From Congo Square to the Fair Grounds, through bad weather and good, artist Bruce Brice has been in the picture at every Jazz Fest.

This is Brice’s 45th consecutive year of showing his folk art at the New Orleans Jazz and Heritage Festival, a record unmatched by any other visual artist.

He has been there every year since the festival began in 1970, when his reputation as an artist also was starting to take shape.

“Like the mailman” — who is not stopped by rain or heat — “I was on the go,” Brice said of his annual appearances at the fest.

And like the festival, the now-renowned painter, 71, is still going strong.

On both Jazz Fest weekends, he is exhibiting his vibrant prints, paintings and graphics in Tent AB of the Louisiana Marketplace at the Fair Grounds.

Not only was Brice present at the 1970 fest, he also was commissioned to design that year’s poster, a bird’s-eye view of the planned event at Congo Square.

Back then, he sold his work at Jackson Square after obtaining a vendor’s license in 1969.

That was the year Brice, who started drawing as a child growing up in the Lafitte housing complex, began making his living as an artist, forsaking such jobs as porter and construction worker.

To support himself and his family as an artist all these years, he said, “is strictly a gift from God. There have been hard times, but I believe in something higher. You can’t doubt that because you will lose it.”

Even in the hard times, he somehow had enough money at the end of the month to pay the bills, he said: “It has been a wonderful thing. I was blessed.”

Brice’s 1970 Jazz Fest poster was a black-and-white work given out for free to advertise the event. These days, his colorful paintings sell for as much as $250,000; framed limited-edition prints sell for around $200 on his website (

But one thing has not changed: From the beginning, each one of Brice’s artworks has told a story, typically a tale about African-American life in New Orleans.

As he explains on his website, “My goal is to teach … to enlighten others about the rich African-American experiences, culture and traditions in this region.”

His message is aimed at all age groups.

“I paint to have something to say, not just to paint with a lot of colors. But for young children, the colors draw them in, like a beautiful flower with its colors will attract the bees,” Brice said.

His subjects include Jazz Fest, Mardi Gras Indians, brass bands, jazz funerals, parades and New Orleans neighborhoods, among others.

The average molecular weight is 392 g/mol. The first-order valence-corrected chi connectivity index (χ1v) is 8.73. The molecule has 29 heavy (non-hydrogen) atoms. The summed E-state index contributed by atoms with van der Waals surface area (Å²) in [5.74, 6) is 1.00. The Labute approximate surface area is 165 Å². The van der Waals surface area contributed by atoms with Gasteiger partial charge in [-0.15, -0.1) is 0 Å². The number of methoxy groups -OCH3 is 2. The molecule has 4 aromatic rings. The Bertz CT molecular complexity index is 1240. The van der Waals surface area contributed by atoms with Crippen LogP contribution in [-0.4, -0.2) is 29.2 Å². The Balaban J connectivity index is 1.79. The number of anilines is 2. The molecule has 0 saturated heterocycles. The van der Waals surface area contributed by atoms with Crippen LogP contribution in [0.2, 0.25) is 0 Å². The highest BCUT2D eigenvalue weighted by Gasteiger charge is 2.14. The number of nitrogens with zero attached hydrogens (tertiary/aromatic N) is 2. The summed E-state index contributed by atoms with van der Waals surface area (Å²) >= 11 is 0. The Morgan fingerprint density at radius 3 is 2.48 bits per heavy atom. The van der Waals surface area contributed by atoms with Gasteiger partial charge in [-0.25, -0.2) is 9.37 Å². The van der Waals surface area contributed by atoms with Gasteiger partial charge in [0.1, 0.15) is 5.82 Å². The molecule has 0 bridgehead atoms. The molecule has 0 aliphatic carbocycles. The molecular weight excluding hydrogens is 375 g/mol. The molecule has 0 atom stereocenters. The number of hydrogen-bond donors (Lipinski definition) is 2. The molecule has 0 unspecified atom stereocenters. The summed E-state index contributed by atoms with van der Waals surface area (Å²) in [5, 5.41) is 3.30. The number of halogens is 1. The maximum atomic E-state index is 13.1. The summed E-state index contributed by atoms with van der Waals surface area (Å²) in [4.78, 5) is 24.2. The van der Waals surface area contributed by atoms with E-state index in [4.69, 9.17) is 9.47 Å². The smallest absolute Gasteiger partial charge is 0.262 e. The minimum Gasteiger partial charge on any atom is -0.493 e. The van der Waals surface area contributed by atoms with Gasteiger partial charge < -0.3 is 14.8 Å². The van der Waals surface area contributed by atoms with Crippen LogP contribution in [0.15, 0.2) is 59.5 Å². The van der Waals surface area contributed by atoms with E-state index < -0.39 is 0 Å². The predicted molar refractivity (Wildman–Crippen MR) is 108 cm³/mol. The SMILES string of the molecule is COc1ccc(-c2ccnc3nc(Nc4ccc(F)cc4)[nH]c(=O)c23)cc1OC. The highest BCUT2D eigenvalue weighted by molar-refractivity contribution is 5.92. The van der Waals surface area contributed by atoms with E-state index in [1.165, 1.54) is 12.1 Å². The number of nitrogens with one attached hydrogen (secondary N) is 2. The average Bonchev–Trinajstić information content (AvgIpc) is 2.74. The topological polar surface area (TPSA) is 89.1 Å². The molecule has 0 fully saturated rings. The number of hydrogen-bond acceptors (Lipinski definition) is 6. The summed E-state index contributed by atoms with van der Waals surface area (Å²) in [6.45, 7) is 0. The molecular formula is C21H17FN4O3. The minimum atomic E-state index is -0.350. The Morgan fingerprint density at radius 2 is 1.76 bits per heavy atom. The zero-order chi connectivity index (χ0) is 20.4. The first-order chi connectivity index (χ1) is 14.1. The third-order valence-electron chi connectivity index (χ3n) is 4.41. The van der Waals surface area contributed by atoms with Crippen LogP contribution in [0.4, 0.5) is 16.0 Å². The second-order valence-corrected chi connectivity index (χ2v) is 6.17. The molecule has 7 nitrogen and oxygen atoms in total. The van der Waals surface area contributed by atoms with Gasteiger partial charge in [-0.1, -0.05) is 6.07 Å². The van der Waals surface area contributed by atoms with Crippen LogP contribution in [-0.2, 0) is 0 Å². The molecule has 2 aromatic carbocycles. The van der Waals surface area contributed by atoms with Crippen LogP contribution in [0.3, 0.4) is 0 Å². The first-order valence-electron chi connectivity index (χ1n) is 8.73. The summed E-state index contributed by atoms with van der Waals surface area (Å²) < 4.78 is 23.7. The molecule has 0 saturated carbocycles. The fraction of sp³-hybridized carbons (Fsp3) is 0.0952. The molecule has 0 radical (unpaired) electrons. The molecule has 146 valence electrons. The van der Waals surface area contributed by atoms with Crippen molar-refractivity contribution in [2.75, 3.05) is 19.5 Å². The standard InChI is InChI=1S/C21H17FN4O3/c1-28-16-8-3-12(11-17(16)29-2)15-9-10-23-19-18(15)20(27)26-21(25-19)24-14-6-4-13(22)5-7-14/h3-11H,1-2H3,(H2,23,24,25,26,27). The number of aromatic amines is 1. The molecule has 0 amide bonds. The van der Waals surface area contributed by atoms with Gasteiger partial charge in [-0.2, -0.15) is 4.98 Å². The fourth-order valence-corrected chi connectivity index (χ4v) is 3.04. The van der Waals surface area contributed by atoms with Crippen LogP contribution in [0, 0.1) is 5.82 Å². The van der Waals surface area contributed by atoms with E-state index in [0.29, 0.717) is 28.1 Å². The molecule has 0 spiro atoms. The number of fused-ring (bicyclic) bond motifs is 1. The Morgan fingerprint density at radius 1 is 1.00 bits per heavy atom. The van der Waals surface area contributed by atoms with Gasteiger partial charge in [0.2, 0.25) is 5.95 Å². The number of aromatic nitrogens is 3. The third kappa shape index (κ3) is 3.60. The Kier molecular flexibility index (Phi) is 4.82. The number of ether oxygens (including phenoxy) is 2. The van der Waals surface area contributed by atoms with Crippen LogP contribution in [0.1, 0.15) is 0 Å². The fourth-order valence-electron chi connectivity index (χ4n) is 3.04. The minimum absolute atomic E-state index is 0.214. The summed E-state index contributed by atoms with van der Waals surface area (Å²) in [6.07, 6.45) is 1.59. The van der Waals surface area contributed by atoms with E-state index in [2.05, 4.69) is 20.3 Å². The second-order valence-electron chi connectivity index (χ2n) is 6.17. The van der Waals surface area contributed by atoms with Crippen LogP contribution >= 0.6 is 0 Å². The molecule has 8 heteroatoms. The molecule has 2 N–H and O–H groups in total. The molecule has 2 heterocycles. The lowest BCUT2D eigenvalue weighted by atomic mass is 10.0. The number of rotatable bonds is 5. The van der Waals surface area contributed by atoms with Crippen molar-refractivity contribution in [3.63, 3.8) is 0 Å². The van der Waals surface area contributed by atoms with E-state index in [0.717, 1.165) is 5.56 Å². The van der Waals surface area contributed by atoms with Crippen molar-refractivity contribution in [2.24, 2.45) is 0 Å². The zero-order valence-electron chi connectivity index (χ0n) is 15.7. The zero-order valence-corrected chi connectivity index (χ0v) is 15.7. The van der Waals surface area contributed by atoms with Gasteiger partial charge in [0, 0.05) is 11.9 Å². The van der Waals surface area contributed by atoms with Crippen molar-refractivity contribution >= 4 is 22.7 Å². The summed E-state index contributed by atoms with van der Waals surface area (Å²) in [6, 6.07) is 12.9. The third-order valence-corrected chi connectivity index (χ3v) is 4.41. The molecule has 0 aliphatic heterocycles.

“People ask which is my favorite painting,” he said. But that’s a question he cannot answer.

“It’s like having children. You tell your child, ‘Each person is different, and I love you,’ ” he said.

Brice has four children and five grandchildren, but it’s his one great-granddaughter who is showing signs of being the next artist in the family. “Your kids never want to do what you’re doing,” he said.

In 1971, the year after the first Jazz Fest, Brice was a prize-winner at the Artists of the Southeast and Texas Biennial at the New Orleans Museum of Art, and his work became part of NOMA’s permanent collection. Other honors and exhibitions followed, locally, nationally and abroad.

As his reputation grew, his association with Jazz Fest continued.

At the opening of the “Outside the Tent” exhibit of work by artists participating in the 2014 festival, Brice was honored for his longtime involvement in the event.

“At that first Jazz Fest, Bruce exhibited his colorful and celebratory paintings in a large tent and held his own among such legends as Mahalia Jackson and Duke Ellington,” festival producers said in a news release announcing Brice’s history-making run of appearances.

“Visitors or tourists may not realize the importance of who is in their midst, while New Orleanians always recognize and cherish our local icons. Bruce Brice is a New Orleans treasure and is considered one of the city’s most respected folk artists.”

The “Outside the Tent” exhibit at the Jazz and Heritage Gallery, 1205 N. Rampart St., will be on view through Saturday. Hours are 10 a.m. to 4 p.m. weekdays, with limited gallery hours on festival days. Admission is free.